How The Oceans Can Clean Themselves by Boyan Slat at TEDxDelft (Transcript)

Boyan Slat

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Once there was a Stone Age, a Bronze Age and now we are in the middle of the Plastic Age. Because every year we produce about 300 million tons of plastic and a fraction of that enters rivers, waterways and eventually the oceans.

If we want to eat a biscuit nowadays, we have to buy a biscuit within a plastic wrapper, within a plastic tray, within a cardboard box, within a plastic foil, within a plastic bag. It’s not hazardous nuclear waste — it’s a biscuit.

And this is me. I love diving just taking you through my holiday slides here. This is at the pristine Azores Islands and this is how their beaches look. Covered with plastic fragments.

Due to sun and waves over the years the garbage breaks down into ever smaller pieces, but remains plastic. And, well interestingly, you don’t see a lot of red particles in here because those look like food to birds more than any other color. So this is the result.

And well, the debris primarily collects at these 5 rotating currents called the gyres, where it doesn’t only directly kills sea life, but due to the absorption of PCBs and DDTs, also poisons the food chain. A food chain that includes us — humans.

And while diving in Greece I came across more plastic bags than fish and astounded by the depressing sights my Scottish dive buddy turned to me and said, “A lot of jellyfish is here, dear. Seen about a thousand.” There were no jellyfish.

I went talking about environmental issues in general. I think the common response is, well that’s a long way off. That’s for our children to worry about. So hello, here I am.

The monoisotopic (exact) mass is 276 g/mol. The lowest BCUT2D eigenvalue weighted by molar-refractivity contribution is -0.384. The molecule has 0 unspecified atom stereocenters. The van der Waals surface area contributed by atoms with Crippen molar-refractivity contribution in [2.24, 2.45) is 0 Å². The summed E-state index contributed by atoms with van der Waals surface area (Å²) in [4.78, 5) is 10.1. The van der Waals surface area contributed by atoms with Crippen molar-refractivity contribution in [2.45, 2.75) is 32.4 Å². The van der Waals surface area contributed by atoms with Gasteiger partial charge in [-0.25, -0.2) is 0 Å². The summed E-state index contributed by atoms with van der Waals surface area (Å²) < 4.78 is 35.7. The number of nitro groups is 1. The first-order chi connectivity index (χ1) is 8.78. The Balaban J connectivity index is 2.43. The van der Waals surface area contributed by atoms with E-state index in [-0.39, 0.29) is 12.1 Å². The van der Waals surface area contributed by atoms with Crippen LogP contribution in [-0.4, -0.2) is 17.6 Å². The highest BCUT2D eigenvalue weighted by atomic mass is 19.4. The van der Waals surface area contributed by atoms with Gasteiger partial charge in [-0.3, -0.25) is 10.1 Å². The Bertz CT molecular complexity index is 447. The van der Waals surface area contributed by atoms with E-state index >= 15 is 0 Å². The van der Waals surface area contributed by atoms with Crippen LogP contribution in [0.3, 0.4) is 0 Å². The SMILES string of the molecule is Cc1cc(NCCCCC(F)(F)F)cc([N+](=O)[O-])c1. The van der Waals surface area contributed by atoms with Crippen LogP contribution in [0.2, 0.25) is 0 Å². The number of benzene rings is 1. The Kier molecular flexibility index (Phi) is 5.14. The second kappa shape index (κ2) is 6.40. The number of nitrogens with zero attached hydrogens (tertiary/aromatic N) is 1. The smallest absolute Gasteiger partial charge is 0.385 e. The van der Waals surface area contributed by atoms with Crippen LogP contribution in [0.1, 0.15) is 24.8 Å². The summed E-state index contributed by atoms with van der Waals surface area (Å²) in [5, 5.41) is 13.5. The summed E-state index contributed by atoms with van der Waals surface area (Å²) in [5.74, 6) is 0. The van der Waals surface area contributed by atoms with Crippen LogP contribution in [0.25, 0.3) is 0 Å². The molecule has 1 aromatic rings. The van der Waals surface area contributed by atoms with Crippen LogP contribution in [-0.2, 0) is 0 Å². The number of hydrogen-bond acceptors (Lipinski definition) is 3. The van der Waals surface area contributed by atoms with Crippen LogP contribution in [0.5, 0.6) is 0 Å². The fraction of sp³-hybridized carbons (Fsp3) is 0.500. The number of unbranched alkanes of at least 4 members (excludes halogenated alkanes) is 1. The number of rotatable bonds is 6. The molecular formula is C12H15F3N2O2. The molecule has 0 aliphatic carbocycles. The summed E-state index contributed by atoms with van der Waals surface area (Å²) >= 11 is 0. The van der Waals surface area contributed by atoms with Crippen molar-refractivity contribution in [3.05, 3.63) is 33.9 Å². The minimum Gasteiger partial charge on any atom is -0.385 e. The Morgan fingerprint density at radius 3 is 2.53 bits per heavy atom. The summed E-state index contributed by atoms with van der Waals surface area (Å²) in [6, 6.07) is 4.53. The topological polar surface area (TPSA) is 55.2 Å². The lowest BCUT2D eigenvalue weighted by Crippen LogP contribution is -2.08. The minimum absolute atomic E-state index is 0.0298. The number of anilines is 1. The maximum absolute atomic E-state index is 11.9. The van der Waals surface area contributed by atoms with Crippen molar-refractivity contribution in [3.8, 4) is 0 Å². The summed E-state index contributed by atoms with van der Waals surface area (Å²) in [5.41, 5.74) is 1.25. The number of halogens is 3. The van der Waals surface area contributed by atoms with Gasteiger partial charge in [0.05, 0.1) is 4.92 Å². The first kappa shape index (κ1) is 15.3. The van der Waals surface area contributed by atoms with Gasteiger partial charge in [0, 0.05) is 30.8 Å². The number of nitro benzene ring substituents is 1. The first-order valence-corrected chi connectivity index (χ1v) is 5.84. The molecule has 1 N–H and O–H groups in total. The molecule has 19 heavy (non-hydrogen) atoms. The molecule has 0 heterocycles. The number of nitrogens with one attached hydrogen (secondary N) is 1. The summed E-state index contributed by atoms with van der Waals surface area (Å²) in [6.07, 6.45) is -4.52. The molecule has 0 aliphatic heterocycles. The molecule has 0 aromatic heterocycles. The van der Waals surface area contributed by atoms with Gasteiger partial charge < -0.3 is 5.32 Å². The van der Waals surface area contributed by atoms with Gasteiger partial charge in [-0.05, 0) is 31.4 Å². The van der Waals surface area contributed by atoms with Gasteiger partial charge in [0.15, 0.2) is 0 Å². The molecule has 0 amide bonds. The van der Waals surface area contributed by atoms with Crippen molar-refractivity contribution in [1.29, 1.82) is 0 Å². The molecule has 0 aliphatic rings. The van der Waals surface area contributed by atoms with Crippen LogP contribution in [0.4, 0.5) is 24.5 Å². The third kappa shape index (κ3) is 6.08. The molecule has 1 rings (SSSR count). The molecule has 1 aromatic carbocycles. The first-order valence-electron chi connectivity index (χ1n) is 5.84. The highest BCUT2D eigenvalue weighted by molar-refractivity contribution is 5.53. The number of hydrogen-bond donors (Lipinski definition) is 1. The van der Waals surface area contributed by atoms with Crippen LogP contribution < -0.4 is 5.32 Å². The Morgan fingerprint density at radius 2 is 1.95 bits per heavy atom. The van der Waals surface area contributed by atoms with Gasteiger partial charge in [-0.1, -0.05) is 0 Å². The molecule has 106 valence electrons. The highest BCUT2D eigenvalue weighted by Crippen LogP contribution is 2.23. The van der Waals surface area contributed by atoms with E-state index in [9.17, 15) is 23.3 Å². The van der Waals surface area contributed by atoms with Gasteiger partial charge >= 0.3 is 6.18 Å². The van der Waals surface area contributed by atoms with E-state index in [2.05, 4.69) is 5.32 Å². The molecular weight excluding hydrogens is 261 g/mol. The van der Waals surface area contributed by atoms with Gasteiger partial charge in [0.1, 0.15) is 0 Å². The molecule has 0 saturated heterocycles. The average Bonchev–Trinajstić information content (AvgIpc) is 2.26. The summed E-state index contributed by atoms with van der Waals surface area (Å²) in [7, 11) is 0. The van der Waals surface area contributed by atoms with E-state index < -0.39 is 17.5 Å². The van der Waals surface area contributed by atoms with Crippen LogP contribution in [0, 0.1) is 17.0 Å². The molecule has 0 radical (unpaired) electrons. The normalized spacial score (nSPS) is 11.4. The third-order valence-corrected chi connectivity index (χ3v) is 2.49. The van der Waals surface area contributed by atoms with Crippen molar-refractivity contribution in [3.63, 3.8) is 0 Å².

Why don’t we just clean it up? There are a multiple reasons why current plastic pollution researchers believe we should focus on prevention, for example through education, rather than attempting a cleanup operation. Because we would need to deal with 5 colossal areas — each moving around. Plastic sizes ranging from these massive ghost nets to molecules — bycatches and emissions.

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Furthermore we would need to get all the plastic back to land. It would need to be financially realistic and in fact the total amount of plastic within the gyres unknown.

But about a year ago, when I was on my way to the hairdresser’s and I must admit I don’t go there often but I had this little epiphany. I saw even old people throwing rubbish in the water and I thought, well some people will just never learn, will they? We’ll need the combination of both roads and we’ll need them soon.

So then I simply used this list of concerns as challenges, and in fact a week later as a school assignment, I had a chance to spend a lot of time on a subject of choice together with a friend of mine. And this gave me the perfect opportunity to do new and fundamental research regarding plastic pollution.

I then went on a holiday to Greece taking this manta trawl with me, which is the common device for sampling plastic, and so I had to leave home all my clothes due to low cost airlines weight limit policies.

Well, the trawl we built, however, is 15 times finer than the regular one. And what we discovered was that the count of those minute particles is in fact 40 times higher than the larger particles. So we have to take these small plastics out, but then we wouldn’t want to take the important plankton out as well.

Luckily these could simply be separated using centrifugal forces. However, nobody knew how much G forces common zoo-plankton could survive. So we took the trawl out again, and we didn’t have a boat, so and we tested it, and in fact they can survive over 50 Gs, which is more than enough for successful separation.

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